Archie Miller
Miller at the Crossroads Classic.  Photo by Mike Schumann / The Daily Hoosier


“Style of play for me is always on the run offensively. I think the more we’re on the run in the full court and the half court, which means a lot of movement and a lot of pace. I think our teams at Dayton were known for great ball movement, unselfishness. But I told these guys, it’s going to be pace, it’s going to be player movement, flow, and it’s going to be an attacking, aggressive style. They’re already terrific offensive players. They’ve been used to some great offensive teams here in the past, and I think our style will fit with a lot of different personnel. Versatility is something we look for.”

This has perhaps been Miller’s biggest challenge at Indiana — getting his preferred running style to work in the physical and half court oriented Big Ten.

Indiana has never been better than No. 10 in the league in Ken Pom adjusted offensive efficiency in Miller’s three years, as the Hoosiers have been unable to consistently generate transition offense and haven’t found a way to be effective in the half court.  When it comes to tempo, IU has been seventh and ninth in Big Ten games on the offensive end the last two seasons.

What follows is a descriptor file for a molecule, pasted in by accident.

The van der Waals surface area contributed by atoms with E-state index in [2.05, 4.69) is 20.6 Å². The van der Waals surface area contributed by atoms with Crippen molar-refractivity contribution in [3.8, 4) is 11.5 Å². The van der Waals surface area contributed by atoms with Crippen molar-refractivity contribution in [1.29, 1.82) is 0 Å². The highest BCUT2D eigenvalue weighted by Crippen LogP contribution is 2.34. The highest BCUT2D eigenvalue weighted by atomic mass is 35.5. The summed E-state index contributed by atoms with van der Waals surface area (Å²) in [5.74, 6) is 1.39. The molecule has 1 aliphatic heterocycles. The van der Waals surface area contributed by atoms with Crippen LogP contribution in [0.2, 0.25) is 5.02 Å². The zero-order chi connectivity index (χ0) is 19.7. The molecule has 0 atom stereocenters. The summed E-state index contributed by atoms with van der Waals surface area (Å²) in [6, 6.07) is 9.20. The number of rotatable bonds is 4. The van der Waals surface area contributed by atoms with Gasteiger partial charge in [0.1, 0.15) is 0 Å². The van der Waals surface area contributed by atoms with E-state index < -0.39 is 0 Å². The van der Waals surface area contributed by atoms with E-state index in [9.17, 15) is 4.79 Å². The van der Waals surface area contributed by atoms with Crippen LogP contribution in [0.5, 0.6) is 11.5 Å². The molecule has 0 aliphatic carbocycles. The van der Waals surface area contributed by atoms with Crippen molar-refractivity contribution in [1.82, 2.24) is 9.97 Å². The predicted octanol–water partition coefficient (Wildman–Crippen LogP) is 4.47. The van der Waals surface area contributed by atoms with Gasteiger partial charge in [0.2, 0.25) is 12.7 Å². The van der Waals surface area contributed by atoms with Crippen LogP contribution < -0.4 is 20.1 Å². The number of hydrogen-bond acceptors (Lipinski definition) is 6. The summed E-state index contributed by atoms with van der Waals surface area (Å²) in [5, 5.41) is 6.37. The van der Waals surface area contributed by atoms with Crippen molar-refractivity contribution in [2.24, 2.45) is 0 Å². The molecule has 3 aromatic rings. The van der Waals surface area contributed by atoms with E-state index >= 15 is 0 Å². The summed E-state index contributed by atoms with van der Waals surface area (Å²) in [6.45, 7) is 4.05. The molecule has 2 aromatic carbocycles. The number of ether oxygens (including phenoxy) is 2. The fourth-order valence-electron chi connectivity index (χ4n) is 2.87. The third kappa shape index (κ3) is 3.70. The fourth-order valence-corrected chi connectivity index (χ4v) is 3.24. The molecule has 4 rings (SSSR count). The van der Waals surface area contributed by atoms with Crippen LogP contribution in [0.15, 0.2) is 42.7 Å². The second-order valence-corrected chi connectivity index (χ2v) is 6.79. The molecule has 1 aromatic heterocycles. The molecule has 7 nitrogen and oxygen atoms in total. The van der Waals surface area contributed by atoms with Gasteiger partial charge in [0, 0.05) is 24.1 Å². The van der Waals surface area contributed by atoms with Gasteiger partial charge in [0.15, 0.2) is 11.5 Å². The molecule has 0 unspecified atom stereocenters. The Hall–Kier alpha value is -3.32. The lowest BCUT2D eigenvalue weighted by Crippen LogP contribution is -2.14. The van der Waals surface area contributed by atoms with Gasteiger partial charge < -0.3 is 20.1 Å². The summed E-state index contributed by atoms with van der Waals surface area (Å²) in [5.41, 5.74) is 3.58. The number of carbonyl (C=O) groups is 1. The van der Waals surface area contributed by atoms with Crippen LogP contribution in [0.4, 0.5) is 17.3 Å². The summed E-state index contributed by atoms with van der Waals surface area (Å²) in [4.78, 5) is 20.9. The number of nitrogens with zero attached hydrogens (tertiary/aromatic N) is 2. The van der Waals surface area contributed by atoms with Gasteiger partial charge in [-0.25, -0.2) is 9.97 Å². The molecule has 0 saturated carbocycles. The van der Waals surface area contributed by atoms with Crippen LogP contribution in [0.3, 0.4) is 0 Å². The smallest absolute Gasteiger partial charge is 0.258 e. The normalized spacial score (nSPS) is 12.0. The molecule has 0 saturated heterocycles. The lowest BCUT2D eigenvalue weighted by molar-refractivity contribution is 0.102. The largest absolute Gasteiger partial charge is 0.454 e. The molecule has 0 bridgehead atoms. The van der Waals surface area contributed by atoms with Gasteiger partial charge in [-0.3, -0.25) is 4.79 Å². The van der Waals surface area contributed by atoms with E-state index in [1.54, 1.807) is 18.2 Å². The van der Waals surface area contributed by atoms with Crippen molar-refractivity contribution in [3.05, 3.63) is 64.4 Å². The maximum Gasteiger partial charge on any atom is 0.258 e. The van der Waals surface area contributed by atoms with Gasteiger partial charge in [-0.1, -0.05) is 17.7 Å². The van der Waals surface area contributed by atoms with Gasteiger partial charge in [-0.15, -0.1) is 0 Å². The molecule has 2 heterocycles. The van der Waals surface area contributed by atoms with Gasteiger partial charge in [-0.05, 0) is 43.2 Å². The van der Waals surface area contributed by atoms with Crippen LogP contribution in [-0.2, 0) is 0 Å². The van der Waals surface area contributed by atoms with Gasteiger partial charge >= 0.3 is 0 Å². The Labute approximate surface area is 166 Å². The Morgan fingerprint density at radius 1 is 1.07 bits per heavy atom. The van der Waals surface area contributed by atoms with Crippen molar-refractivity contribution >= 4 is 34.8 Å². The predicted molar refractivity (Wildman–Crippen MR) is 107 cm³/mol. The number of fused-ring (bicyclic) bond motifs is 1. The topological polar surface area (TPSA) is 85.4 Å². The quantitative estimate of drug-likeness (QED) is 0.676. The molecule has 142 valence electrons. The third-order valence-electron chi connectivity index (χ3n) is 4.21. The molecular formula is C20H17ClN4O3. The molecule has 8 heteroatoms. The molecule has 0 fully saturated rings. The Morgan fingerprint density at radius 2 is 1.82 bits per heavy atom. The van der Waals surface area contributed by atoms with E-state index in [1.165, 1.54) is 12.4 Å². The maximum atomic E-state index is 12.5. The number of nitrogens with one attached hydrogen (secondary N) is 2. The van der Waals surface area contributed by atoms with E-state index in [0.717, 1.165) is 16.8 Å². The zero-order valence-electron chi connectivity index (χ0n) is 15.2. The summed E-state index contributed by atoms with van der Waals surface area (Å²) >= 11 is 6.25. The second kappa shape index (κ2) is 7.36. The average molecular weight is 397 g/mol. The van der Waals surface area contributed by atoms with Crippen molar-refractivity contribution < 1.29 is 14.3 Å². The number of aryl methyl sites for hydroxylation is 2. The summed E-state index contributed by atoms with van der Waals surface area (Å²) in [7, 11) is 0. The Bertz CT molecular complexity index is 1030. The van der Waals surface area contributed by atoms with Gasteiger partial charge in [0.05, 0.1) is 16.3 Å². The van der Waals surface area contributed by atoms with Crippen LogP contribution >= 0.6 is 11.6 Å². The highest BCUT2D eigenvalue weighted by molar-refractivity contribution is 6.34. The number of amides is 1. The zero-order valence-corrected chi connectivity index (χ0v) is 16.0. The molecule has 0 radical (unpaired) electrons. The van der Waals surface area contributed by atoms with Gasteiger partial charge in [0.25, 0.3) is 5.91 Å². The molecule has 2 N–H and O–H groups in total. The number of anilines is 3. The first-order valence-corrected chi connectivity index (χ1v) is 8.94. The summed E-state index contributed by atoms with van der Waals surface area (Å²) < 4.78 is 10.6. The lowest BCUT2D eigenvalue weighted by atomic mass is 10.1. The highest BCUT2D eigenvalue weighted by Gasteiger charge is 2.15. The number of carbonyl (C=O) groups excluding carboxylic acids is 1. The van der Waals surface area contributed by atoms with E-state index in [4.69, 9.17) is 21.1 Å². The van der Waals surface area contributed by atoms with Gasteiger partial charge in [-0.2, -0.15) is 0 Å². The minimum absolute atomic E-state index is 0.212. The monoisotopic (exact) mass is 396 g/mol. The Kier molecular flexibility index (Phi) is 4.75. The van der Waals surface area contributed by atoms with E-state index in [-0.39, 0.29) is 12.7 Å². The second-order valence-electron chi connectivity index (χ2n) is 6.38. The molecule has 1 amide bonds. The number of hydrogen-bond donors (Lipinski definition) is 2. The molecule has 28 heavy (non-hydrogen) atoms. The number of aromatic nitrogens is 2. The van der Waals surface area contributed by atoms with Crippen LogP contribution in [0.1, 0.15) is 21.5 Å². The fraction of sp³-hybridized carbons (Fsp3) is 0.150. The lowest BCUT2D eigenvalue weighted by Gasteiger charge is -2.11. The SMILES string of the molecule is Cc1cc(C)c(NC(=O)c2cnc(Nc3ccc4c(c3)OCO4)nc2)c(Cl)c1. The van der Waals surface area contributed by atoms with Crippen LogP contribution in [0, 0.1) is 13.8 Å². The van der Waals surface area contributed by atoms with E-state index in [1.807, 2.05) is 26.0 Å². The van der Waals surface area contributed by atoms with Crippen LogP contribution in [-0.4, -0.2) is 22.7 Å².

Miller’s last point might be the key to what has been missing thus far.  Versatility is what he looks for, but the roster has been lacking in positionless players that can create space, operate through contact and score at all three levels.

Perhaps the roster is rounding into form with two point guards that can push in Rob Phinisee and Khristian Lander, along with the continued emergence of more versatile players such as Armaan Franklin, Jerome Hunter and Race Thompson.